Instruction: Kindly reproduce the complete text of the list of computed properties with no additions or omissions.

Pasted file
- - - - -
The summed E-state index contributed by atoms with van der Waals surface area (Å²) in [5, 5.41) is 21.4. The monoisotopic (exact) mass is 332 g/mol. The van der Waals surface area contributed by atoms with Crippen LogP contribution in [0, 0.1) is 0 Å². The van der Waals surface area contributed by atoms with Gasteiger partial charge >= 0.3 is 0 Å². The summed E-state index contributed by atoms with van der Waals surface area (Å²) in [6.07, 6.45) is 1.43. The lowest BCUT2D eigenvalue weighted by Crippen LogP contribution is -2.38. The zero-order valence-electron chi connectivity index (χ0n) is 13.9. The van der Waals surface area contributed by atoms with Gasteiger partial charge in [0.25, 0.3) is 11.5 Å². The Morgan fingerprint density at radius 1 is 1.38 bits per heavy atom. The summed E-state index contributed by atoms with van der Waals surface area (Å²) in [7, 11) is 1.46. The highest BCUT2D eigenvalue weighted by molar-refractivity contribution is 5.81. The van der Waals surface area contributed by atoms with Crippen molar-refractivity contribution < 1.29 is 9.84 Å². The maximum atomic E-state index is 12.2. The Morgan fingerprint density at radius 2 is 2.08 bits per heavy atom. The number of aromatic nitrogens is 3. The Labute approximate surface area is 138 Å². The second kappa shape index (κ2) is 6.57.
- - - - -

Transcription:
The summed E-state index contributed by atoms with van der Waals surface area (Å²) in [5, 5.41) is 21.4. The monoisotopic (exact) mass is 332 g/mol. The van der Waals surface area contributed by atoms with Crippen LogP contribution in [0, 0.1) is 0 Å². The van der Waals surface area contributed by atoms with Gasteiger partial charge >= 0.3 is 0 Å². The summed E-state index contributed by atoms with van der Waals surface area (Å²) in [6.07, 6.45) is 1.43. The lowest BCUT2D eigenvalue weighted by Crippen LogP contribution is -2.38. The zero-order valence-electron chi connectivity index (χ0n) is 13.9. The van der Waals surface area contributed by atoms with Gasteiger partial charge in [0.25, 0.3) is 11.5 Å². The Morgan fingerprint density at radius 1 is 1.38 bits per heavy atom. The summed E-state index contributed by atoms with van der Waals surface area (Å²) in [7, 11) is 1.46. The highest BCUT2D eigenvalue weighted by molar-refractivity contribution is 5.81. The van der Waals surface area contributed by atoms with Crippen molar-refractivity contribution < 1.29 is 9.84 Å². The maximum atomic E-state index is 12.2. The Morgan fingerprint density at radius 2 is 2.08 bits per heavy atom. The number of aromatic nitrogens is 3. The Labute approximate surface area is 138 Å². The second kappa shape index (κ2) is 6.57.